Dana Anne Yee, Landscape Architect, LLC.


Project Name:The Church of Jesus Christ of Latter-Day Saints, Kailua-Kona Temple
Location:Kailua-Kona, Hawai‘i
Client:The Church of Jesus Christ of Latter-Day Saints

It has stood the test of time! Landscape architects, designing living gardens, find it important to evaluate their projects to observe the growth of the gardens through the years and if the landscape has served the objectives and purposes for their clients. Recently in April 2012, the landscape of The Church of Jesus Christ of Latter-day Saints was observed to have grown magnificently. It was wonderful to witness parishioners walking through the grounds exclaiming how much they liked the landscape and sharing how they have taken many photos of the gardens through the years.

A little history about the project: The Temple was constructed on January 23, 2000 at a prominent location in the center of Kailua-Kona on the volcanic slopes of Hualālai. Being one of only two temples in Hawai‘i, it was built with care and great significance to represent Hawai‘i. At the time it was built, it was the 70th operating Temple in the world. Today, there are 136 operating temples around the world with over 14 million members worldwide. The Church of Jesus Christ of Latter-day Saints was established in Hawai‘i in 1850.

The landscape was designed to represent Hawai‘i through the planting of Native Hawaiian plants and plants recognized in the Hawaiian culture. Circulation was essential to provide access around the entire 10,700 s.f. Temple. The pathway was also a pleasant way to travel from the parking lot to the Church and administration offices. But most of all, it was designed to provide pleasant gathering spaces for parishioners and visitors to sit, get together, and be part of the Church.

The majestic Royal Palms continue to amaze in their grandness and greet visitors properly as if they were royalty! They represent a landscape that connotates its importance in the community. They were planted to help to mitigate and to support the 219 foot tall white marble Temple. The white trunks of the Royal Palms perfectly complement the grandeur presence of the Temple. Beneath the Royal Palms are vibrant, drought tolerant ‘Temple Fire’ and Purple Bougainvillea to mark this impressive entrance. Once in the temple grounds, a pleasant feeling of peacefulness and tranquility prevails.

A traditional Hawaiian landscape was the key of this project’s design, and this was achieved by planting a variety of native species, plants used in the Hawaiian culture, and plants often associated with our tropical paradise. The long functional leaves of the Hala trees seem to beckon parishioners into the Temple.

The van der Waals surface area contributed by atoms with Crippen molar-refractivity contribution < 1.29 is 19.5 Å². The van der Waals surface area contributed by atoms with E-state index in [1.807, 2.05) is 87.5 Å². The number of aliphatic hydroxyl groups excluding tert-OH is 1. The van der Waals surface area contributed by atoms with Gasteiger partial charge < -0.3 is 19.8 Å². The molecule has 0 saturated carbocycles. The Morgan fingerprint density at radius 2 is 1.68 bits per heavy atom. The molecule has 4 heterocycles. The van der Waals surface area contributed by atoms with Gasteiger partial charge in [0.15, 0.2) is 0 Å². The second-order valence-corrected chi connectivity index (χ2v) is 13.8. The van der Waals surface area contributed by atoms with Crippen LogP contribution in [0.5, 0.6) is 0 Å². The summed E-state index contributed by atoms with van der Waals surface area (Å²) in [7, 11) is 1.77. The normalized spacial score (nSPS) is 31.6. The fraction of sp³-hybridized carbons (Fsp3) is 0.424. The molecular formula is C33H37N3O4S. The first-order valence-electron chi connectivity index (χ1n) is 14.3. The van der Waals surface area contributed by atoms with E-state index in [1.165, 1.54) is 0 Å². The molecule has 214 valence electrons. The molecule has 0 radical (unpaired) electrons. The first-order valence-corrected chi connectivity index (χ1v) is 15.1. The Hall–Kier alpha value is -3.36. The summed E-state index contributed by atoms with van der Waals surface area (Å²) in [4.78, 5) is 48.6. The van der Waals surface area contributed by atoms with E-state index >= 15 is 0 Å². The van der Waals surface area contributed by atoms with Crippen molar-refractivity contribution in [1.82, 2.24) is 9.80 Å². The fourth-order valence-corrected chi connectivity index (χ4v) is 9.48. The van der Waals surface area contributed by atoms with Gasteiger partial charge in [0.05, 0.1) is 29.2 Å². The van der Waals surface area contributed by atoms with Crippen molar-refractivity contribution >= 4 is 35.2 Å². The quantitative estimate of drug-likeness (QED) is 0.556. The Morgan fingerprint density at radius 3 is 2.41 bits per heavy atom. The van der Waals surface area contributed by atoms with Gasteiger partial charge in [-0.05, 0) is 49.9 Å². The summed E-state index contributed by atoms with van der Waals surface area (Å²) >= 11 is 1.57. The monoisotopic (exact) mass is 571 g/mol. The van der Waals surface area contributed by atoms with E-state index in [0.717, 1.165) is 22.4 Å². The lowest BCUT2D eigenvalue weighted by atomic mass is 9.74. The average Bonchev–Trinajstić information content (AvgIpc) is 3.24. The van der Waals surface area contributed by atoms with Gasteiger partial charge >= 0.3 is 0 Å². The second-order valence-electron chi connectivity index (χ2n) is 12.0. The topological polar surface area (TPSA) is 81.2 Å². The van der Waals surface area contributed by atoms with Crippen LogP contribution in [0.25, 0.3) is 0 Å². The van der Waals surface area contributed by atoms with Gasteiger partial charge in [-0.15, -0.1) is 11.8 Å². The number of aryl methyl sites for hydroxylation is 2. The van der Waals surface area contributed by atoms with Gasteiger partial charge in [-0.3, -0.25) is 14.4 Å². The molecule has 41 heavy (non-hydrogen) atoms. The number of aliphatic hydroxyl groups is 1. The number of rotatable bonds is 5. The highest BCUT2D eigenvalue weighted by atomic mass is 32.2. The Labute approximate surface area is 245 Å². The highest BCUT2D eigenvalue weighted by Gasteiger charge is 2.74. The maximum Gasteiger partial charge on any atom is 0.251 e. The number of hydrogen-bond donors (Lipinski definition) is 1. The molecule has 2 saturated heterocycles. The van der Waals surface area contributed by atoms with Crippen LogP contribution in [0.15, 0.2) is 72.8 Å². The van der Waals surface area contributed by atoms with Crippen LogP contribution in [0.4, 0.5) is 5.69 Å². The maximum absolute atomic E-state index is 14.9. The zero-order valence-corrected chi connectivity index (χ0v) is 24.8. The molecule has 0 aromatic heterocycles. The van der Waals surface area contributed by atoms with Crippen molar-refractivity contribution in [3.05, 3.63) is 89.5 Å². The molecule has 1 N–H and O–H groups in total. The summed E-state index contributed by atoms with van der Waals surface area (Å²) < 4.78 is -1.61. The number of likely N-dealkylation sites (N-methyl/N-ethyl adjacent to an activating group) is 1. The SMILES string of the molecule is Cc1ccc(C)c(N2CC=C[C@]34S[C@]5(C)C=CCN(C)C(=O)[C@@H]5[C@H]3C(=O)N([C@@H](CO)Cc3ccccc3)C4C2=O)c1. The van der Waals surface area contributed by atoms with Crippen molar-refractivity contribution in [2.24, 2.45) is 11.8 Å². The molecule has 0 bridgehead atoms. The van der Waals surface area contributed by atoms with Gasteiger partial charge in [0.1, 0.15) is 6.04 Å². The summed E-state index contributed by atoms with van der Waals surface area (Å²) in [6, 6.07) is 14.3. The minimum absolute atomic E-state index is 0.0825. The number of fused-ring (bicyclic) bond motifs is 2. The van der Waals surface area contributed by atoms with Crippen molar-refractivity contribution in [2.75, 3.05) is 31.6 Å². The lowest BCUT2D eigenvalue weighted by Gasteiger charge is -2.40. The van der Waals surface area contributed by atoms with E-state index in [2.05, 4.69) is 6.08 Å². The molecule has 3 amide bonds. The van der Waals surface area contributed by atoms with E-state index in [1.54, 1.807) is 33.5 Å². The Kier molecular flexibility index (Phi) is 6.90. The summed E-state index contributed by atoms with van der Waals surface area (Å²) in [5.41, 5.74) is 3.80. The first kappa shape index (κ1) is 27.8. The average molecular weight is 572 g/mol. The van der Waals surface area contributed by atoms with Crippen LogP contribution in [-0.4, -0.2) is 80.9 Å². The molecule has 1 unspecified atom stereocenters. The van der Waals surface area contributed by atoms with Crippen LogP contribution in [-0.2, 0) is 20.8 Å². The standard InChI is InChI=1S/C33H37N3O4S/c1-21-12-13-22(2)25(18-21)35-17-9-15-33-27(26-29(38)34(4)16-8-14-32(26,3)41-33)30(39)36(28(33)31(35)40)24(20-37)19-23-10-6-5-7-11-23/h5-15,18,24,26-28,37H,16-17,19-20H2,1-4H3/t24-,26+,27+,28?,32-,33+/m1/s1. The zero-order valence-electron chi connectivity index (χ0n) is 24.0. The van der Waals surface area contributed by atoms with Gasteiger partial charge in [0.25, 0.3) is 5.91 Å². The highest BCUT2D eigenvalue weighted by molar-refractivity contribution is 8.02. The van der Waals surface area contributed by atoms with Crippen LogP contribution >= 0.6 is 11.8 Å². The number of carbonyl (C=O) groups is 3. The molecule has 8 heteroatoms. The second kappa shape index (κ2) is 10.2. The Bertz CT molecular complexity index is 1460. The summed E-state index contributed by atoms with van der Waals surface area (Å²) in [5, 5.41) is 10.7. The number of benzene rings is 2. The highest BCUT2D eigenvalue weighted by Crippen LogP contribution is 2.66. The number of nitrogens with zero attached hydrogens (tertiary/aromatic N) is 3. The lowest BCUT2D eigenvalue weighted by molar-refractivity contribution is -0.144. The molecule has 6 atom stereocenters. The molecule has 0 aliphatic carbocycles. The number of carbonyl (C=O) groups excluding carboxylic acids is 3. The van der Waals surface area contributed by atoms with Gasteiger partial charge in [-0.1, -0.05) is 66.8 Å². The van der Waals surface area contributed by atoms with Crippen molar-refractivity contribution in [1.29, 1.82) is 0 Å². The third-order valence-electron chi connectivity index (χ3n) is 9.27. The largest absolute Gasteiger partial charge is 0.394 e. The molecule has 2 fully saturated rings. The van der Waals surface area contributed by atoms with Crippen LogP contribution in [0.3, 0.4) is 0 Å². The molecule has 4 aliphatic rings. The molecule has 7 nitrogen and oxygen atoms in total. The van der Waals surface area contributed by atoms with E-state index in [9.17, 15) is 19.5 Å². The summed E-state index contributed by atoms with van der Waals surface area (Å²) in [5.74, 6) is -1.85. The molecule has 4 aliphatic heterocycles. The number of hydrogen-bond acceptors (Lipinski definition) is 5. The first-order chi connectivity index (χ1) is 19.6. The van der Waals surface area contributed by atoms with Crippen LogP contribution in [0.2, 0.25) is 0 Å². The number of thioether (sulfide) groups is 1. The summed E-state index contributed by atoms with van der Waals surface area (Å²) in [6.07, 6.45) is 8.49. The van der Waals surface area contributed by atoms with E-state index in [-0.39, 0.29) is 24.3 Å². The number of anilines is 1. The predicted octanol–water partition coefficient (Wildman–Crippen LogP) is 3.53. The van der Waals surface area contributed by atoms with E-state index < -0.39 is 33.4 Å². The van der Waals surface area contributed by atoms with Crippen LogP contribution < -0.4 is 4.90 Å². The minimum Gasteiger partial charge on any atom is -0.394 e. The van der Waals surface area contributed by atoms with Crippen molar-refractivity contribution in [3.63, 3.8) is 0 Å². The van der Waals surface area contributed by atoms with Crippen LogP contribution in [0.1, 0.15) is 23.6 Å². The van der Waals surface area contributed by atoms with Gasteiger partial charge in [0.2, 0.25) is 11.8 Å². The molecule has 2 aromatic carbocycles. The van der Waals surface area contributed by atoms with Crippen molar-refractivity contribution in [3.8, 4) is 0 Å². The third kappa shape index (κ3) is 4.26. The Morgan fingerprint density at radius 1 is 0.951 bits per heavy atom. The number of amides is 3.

The Coconut Palms, synonymous with tropical Hawai‘i, are significant palm species utilized throughout the landscape and proudly frame most views of the Temple. The swaying Coconut Palms accent the ocean views from the outlook area, where cruise ships are often seen in the distance. Some Coconut Palms also seem to rise through the Monkeypod Trees as if they are stretching to the heavens.

The gold leafed statue of the Angel Maroni holding a trumpet is located at the top of the spire. It purposely faces East and beckons visitors to the temple to announce the second coming of Christ.

The church, located in Kona (which means leeward), is on the dry side of the island so shade trees were important. Monkeypod Trees, with their umbrella- shaped forms, provide shade from the heat of the parking lot and create the much needed shade for the grass field, while adding to the serene atmosphere. The Monkeypod Trees also provide a cooling effect from the glare of the white marble temple.

The grass fields have profusely grown in like a green carpet. Adjacent to the grass field, is an old moss rock wall at the southern property line, where horses graze nearby. Adding vibrancy throughout, flowering and colorful plants are in their glorious colors. ‘Temple Fire’ Bougainvillea, ‘Kaiser Pink’ Hibiscus, and ‘Parakeet’ Heliconia are examples of the colors in the landscape. Native Hawaiian plants were planted in abundance. The varied shades of the green color of the Hapu’u Tree Ferns planted in the approaching gardens warmly greet visitors to the front Temple doors and are a nice color contrast from the white of the Temple. native White Hibiscus shrubs were planted adjacent to the iron fencing, reminiscent of the historical fences around the ‘Iolani Palace on Oahu. Colorful fragrant flowering Plumeria trees, gingers and gardenias are abundant and green Ti Leaf plants were planted for luck.

A gathering space was designed to allow parishioners to contemplate and enjoy the beauty of the landscape which complements the white of the Temple marble walls. Benches with plant relief designed sides are located throughout the landscape and built-in seat wall planters located in the plaza courtyard garden allow parishioners and visitors a chance to rest and enjoy the splendor of the Temple grounds. The gardens can also be experienced at night. Period designed light poles are located along pathways to create an ethereal atmosphere in the evening.

Many weddings take place on the Church grounds. In fact, one of the first weddings performed was on March 15, 2000 when NFL Hall of Famer, San Francisco 49er’s quarterback Steve Young and Barbara Graham were married.

The feeling of peace and tranquility are often associated with the Temple and the landscape is one of the main elements in evoking these moods. It sets the tone and image for a place of worship and a time for reflection.

As parishioners and visitors stroll through The Church of Jesus Christ of Latter-day Saints property, their pace slows down as they begin to absorb the beauty of the landscape and all that the blessed grounds have to offer.

The Church of Jesus Christ of Latter-day Saints was recognized by Scenic Hawaii for a Betty Crocker Landscape Award of Excellence in 2012.